Davis actually did more than shutdown the heralded text-adventure creators. Shortly after taking office he sued Infocom shareholders for additional money, believing that Activision paid too much for the company. Davis' lack of experience in the field led to more questionable choices until his changes forced the last remaining founder, David Crane, to leave and found Absolute Entertainment in 1988. Times remained tough for Activision as they continued to struggle from the crash of 1983, forcing them to dabble in the creation of business and productivity software. Just before Activision shuttered the doors of Infocom the company re-named itself to Mediagenic to show its dedication to the business and productivity sectors. Mediagenic continued to release games under the Activision and Infocom brand until a rough 1991 lead to the company to file for bankruptcy and later being bought out by BHK Corporation. The buyout lead to current CEO Robert Kotick replacing Bruce Davis and a complete restructuring and return to the still-popular Activision name.

From 1992-1993 the company remained quiet as Kotick trimmed the companies debt and moved its headquarters to Los Angeles. Finally in 1994 the company returned to the scene with Pitfall: The Mayan Adventure and followed up with strong franchise releases such as Quake II, MechWarrior 2, Return to Castle Wolfenstein and Tony Hawk's Pro Skater. Success under Kotick continued into the new century as the firm has remained close to id Software and their properties like Doom 3 and Enemy Territory: Quake Wars while continuing to create or license their own franchises including Call of Duty, Guitar Hero and the X-Men Legends series.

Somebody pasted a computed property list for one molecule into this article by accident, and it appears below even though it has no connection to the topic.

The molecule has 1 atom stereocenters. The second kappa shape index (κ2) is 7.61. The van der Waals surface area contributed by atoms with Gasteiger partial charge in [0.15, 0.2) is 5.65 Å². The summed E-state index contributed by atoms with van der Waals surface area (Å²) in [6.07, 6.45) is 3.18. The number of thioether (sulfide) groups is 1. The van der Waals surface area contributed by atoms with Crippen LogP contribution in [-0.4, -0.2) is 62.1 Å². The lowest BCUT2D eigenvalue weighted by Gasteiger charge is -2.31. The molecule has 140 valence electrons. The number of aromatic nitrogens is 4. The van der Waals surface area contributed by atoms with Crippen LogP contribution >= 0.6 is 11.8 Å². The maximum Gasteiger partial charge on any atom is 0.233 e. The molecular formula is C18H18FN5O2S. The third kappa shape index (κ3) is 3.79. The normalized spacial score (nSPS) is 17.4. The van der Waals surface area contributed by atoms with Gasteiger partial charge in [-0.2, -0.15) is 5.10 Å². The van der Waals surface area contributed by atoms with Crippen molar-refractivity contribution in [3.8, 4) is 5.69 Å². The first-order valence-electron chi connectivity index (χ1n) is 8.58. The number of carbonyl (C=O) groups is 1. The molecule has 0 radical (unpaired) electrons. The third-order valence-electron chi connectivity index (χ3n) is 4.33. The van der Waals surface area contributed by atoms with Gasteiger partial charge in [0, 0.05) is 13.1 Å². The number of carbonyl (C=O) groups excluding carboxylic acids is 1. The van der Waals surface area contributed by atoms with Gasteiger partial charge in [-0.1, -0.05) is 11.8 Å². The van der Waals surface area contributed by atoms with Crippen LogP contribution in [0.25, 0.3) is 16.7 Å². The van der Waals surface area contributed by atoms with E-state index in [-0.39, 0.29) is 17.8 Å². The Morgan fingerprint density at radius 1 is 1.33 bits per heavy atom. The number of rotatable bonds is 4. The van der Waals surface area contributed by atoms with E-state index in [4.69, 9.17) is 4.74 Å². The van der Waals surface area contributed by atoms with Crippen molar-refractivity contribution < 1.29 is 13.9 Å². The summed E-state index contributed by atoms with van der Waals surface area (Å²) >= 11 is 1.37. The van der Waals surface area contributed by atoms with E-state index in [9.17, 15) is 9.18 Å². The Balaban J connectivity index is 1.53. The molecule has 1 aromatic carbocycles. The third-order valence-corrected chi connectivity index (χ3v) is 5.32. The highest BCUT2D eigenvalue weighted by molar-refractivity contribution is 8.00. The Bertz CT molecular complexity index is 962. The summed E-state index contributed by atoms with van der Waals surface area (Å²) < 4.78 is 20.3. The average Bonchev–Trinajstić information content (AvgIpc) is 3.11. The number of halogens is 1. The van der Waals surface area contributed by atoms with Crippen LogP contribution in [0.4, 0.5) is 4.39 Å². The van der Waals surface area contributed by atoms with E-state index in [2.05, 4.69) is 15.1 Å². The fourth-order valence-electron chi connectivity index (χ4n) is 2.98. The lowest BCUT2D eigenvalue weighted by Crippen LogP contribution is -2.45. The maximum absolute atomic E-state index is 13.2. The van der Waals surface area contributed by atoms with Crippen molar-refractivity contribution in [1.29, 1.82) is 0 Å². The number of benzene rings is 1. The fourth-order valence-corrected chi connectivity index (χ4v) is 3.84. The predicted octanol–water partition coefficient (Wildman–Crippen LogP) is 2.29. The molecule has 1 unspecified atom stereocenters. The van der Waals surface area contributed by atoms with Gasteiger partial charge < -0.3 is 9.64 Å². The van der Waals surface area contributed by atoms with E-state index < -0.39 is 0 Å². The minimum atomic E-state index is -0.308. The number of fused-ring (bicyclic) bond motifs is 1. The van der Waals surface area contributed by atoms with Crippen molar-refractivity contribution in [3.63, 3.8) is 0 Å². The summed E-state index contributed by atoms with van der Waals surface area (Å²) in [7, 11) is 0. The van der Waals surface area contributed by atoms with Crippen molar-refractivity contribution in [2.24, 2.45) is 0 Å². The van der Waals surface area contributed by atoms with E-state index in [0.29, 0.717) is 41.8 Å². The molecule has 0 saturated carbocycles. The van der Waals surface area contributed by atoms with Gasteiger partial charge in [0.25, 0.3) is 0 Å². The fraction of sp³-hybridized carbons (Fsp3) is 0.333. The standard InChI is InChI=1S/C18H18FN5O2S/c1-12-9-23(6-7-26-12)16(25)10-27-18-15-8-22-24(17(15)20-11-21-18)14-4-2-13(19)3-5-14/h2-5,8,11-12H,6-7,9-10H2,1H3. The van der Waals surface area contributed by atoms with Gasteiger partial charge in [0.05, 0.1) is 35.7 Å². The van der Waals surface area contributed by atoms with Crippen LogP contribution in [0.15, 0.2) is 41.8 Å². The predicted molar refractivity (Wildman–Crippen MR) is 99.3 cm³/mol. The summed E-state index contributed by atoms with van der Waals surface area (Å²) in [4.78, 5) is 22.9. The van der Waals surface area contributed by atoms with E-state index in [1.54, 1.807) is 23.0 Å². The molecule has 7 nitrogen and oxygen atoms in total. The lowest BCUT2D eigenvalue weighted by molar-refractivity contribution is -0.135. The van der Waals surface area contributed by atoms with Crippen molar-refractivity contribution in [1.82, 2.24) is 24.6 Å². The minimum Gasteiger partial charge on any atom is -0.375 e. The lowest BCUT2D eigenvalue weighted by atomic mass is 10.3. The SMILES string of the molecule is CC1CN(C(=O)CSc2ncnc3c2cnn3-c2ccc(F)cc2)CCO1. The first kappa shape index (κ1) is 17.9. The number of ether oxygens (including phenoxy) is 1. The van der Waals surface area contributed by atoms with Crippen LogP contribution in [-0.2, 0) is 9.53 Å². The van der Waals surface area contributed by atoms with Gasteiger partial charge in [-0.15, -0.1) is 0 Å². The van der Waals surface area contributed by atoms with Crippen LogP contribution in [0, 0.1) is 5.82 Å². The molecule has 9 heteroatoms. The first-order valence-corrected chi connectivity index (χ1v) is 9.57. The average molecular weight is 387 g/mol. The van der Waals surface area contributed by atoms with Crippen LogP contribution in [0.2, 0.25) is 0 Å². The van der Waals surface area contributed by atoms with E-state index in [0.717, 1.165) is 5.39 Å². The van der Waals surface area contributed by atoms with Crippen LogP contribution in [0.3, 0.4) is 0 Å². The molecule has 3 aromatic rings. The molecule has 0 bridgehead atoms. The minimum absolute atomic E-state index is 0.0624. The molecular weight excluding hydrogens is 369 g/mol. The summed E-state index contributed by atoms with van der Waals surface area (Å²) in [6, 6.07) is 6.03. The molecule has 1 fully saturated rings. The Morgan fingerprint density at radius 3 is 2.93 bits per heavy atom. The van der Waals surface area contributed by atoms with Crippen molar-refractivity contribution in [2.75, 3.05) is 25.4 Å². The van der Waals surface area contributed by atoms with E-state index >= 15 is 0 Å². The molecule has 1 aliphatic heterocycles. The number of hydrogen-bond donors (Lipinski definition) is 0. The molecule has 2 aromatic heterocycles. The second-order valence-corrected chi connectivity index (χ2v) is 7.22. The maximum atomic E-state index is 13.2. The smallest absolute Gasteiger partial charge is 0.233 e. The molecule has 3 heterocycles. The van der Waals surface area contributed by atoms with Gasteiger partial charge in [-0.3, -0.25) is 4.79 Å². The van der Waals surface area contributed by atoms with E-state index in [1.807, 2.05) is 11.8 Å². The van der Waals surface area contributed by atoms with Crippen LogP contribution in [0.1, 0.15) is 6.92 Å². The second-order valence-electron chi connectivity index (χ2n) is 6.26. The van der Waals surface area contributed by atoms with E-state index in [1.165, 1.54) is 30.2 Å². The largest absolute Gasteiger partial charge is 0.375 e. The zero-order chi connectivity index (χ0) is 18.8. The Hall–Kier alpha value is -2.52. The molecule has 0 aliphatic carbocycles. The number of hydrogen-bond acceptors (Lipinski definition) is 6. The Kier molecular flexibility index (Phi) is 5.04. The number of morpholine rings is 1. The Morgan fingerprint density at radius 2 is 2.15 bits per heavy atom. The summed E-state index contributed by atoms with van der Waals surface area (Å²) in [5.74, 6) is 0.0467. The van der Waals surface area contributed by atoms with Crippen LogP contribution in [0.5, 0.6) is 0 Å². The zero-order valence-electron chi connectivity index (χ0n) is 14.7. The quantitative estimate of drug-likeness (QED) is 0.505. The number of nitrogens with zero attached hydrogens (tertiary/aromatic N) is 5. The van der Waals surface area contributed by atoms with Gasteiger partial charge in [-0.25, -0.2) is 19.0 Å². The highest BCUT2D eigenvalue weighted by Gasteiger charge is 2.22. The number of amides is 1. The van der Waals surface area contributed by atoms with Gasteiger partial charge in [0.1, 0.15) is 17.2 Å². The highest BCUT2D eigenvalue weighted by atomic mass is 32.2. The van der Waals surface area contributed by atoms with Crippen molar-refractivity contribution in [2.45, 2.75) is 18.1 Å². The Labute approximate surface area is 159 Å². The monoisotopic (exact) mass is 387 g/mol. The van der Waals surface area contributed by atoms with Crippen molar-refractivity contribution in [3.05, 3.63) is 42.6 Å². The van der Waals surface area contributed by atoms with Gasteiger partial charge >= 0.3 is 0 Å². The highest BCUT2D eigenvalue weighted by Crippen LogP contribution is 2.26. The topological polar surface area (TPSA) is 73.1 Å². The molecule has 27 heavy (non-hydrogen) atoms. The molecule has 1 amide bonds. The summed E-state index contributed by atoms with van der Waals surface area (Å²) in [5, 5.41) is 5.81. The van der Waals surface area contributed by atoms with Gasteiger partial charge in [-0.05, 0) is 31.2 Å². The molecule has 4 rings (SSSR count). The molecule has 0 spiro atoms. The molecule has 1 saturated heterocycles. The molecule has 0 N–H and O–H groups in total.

To this day the industry's first third-party developer is one of the oldest companies in the turbulent game industry and has managed to stay afloat largely based on strong talent and great timing. If it wasn't for their testicular fortitude the company would have never gotten off the ground, succumbing to the early lawsuits from Atari. In a show of irony Activision has managed to outlast Atari in all of its re-branded, re-launched forms including the latest attempt at revival by Infogrames, who recently announced Atari's dismissal from developing in the North American market. By the seat of its pants Activision has established themselves as a force to be reckoned with, currently the leading third-party publisher of 2007 in a field with dozens of competitors. A field they created.

Sierra Entertainment